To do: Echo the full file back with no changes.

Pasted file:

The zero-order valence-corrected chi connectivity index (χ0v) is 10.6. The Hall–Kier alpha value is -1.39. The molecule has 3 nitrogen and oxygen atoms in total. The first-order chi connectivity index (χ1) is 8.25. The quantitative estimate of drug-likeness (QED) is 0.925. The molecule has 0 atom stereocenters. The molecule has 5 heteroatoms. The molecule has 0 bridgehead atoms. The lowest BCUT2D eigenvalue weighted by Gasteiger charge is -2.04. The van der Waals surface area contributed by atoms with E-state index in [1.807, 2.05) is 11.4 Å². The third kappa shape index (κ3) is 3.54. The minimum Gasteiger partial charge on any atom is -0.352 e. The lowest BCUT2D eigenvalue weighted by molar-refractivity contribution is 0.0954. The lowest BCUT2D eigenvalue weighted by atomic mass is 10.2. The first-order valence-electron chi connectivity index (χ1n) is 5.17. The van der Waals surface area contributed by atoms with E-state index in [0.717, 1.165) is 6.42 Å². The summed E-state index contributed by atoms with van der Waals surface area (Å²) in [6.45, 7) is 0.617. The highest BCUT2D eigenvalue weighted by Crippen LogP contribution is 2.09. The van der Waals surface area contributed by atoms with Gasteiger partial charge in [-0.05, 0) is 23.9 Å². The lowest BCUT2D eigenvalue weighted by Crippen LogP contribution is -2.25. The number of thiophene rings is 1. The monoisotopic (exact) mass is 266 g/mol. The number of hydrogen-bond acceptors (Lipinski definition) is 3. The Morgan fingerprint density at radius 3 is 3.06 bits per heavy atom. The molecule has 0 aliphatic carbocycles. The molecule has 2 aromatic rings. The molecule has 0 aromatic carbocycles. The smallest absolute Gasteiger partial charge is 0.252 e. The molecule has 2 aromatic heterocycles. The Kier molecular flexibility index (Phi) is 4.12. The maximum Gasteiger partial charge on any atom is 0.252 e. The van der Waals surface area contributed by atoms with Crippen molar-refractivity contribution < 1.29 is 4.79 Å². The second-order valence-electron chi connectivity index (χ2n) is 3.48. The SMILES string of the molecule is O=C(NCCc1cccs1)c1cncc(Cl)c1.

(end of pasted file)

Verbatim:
The zero-order valence-corrected chi connectivity index (χ0v) is 10.6. The Hall–Kier alpha value is -1.39. The molecule has 3 nitrogen and oxygen atoms in total. The first-order chi connectivity index (χ1) is 8.25. The quantitative estimate of drug-likeness (QED) is 0.925. The molecule has 0 atom stereocenters. The molecule has 5 heteroatoms. The molecule has 0 bridgehead atoms. The lowest BCUT2D eigenvalue weighted by Gasteiger charge is -2.04. The van der Waals surface area contributed by atoms with E-state index in [1.807, 2.05) is 11.4 Å². The third kappa shape index (κ3) is 3.54. The minimum Gasteiger partial charge on any atom is -0.352 e. The lowest BCUT2D eigenvalue weighted by molar-refractivity contribution is 0.0954. The lowest BCUT2D eigenvalue weighted by atomic mass is 10.2. The first-order valence-electron chi connectivity index (χ1n) is 5.17. The van der Waals surface area contributed by atoms with E-state index in [0.717, 1.165) is 6.42 Å². The summed E-state index contributed by atoms with van der Waals surface area (Å²) in [6.45, 7) is 0.617. The highest BCUT2D eigenvalue weighted by Crippen LogP contribution is 2.09. The van der Waals surface area contributed by atoms with Gasteiger partial charge in [-0.05, 0) is 23.9 Å². The lowest BCUT2D eigenvalue weighted by Crippen LogP contribution is -2.25. The number of thiophene rings is 1. The monoisotopic (exact) mass is 266 g/mol. The number of hydrogen-bond acceptors (Lipinski definition) is 3. The Morgan fingerprint density at radius 3 is 3.06 bits per heavy atom. The molecule has 0 aliphatic carbocycles. The molecule has 2 aromatic rings. The molecule has 0 aromatic carbocycles. The smallest absolute Gasteiger partial charge is 0.252 e. The molecule has 2 aromatic heterocycles. The Kier molecular flexibility index (Phi) is 4.12. The maximum Gasteiger partial charge on any atom is 0.252 e. The van der Waals surface area contributed by atoms with Crippen molar-refractivity contribution < 1.29 is 4.79 Å². The second-order valence-electron chi connectivity index (χ2n) is 3.48. The SMILES string of the molecule is O=C(NCCc1cccs1)c1cncc(Cl)c1.